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How Higher Oil Prices Are Hurting Demand


Friday July 13, 2018

In the latest edition of the Numbers Report, we’ll take a look at some of the most interesting figures put out this week in the energy sector. Each week we’ll dig into some data and provide a bit of explanation on what drives the numbers.

Let’s take a look.

1. Automation hits oil and gas industry

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- Automation and robotics are eliminating jobs in the oil and gas sector. Oil drillers are producing more oil than ever before, but they no longer need legions of workers to do so.
- Output has climbed to 10.9 mb/d recently, but employment is 21 percent lower than it was in 2014, according to the Wall Street Journal.
- Despite the oil boom and the drilling frenzy, the jobs are not coming back in the same way.
- Devon Energy (NYSE: DVN), for instance, has trimmed its workforce to 3,100, down from 5,500 in late 2014. Drilling and construction costs are down by 40 percent over that timeframe, while initial production rates are up by some 450 percent.
- Trucking is the one sector that is sorely hurting from a shortage of workers. Truckers can still receive six-digit salaries.
- Ironically, one oft-cited solution to the pipeline bottleneck in the Permian is trucking oil to the Gulf Coast, but the nationwide trucking shortage makes that unlikely.

2. Lack of pipeline capacity or too many pipelines?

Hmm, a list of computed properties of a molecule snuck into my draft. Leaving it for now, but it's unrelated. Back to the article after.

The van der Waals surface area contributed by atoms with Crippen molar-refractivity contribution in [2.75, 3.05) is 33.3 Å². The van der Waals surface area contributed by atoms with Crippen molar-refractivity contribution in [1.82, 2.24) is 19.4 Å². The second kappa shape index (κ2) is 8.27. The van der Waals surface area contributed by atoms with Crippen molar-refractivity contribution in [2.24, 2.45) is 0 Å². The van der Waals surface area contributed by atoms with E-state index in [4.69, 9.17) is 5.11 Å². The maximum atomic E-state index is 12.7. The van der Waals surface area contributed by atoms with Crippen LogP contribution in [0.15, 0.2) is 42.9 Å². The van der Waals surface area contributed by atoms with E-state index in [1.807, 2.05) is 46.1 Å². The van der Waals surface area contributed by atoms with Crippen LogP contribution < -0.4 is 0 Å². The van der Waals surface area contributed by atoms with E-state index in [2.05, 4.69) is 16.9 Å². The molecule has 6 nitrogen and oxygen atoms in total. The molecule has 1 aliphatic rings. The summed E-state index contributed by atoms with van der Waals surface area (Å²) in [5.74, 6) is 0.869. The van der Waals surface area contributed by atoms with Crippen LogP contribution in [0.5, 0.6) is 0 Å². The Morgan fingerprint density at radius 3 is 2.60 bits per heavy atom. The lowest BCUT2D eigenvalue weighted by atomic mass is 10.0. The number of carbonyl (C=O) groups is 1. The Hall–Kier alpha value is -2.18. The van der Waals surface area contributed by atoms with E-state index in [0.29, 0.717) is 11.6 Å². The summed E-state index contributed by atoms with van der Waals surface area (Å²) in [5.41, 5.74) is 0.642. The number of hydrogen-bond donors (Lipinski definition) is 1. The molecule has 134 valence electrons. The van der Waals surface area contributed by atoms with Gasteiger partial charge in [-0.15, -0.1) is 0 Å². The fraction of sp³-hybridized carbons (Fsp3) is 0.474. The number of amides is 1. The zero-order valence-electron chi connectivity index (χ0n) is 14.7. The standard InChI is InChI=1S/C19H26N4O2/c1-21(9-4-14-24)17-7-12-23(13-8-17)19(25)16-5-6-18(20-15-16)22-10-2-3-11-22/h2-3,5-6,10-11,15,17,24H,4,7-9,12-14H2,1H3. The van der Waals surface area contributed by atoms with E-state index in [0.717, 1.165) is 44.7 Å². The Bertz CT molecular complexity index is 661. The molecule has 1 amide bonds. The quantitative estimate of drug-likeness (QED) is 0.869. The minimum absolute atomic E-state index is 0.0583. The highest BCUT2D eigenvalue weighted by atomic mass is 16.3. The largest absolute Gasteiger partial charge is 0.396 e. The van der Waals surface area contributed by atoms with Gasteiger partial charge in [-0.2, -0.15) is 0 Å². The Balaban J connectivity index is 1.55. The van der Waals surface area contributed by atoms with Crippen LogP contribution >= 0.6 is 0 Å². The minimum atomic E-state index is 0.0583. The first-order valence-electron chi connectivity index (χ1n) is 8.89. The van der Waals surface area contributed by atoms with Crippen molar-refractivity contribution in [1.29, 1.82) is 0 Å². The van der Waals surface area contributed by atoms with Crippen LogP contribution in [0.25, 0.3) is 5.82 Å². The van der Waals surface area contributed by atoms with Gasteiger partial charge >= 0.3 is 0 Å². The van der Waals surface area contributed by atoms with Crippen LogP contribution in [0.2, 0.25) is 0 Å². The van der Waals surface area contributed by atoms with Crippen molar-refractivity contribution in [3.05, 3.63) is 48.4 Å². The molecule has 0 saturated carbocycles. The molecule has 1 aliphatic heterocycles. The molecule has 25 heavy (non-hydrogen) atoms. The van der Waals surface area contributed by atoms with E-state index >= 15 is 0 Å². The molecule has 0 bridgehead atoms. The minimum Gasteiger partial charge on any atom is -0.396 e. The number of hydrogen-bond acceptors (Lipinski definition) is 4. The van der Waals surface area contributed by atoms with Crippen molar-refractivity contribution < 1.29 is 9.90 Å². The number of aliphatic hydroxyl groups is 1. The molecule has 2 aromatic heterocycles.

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- Matching midstream capacity to upstream supply is a tricky business. Pipelines take time to build, and when they come online they provide a huge increase of capacity in lump fashion.
- The Permian is suffering from a lack of pipeline capacity, which is worsening by the day. Bloomberg New Energy Finance puts current capacity at 2.9 million barrels per day. The backlog of drilled but uncompleted wells is growing fast as drillers hold off on completions.
- A series of projects are set to come online next year, adding another 2 mb/d of pipeline capacity.
- But at that point, there could be too much pipeline space. Shale drillers will only fill up those lines two years later.

3. Saudi inventories dwindle

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- At the start of 2017, when Saudi Arabia was trying to rebalance the oil market and engineer an increase in prices, it deliberately curtailed exports to the U.S. by hiking the price for its oil. Why?
- EIA data is some of the most closely-watched and most transparent data in the world, so a decline in inventories in the U.S., as reported by the EIA, would impact market psychology.
- Now that Saudi Arabia wants to cool the market, the Kingdom could flip that old strategy on its head.
- By drawing down Saudi inventories and flooding the U.S. with oil, Liam Denning of Bloomberg argues, Saudi Arabia could create the perception of ample supply. As that oil starts showing up in EIA data as an increase in inventories, market jitters about a supply shortage would fade.
- Saudi oil shipments to the U.S. are up sharply, rising to 800,000 bpd, up from 700,000 bpd in the first quarter.

4. U.S.-China trade war could hit crude trade

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- China has emerged as a key buyer of U.S. crude oil, accounting for a fifth of total U.S. oil exports in 2017.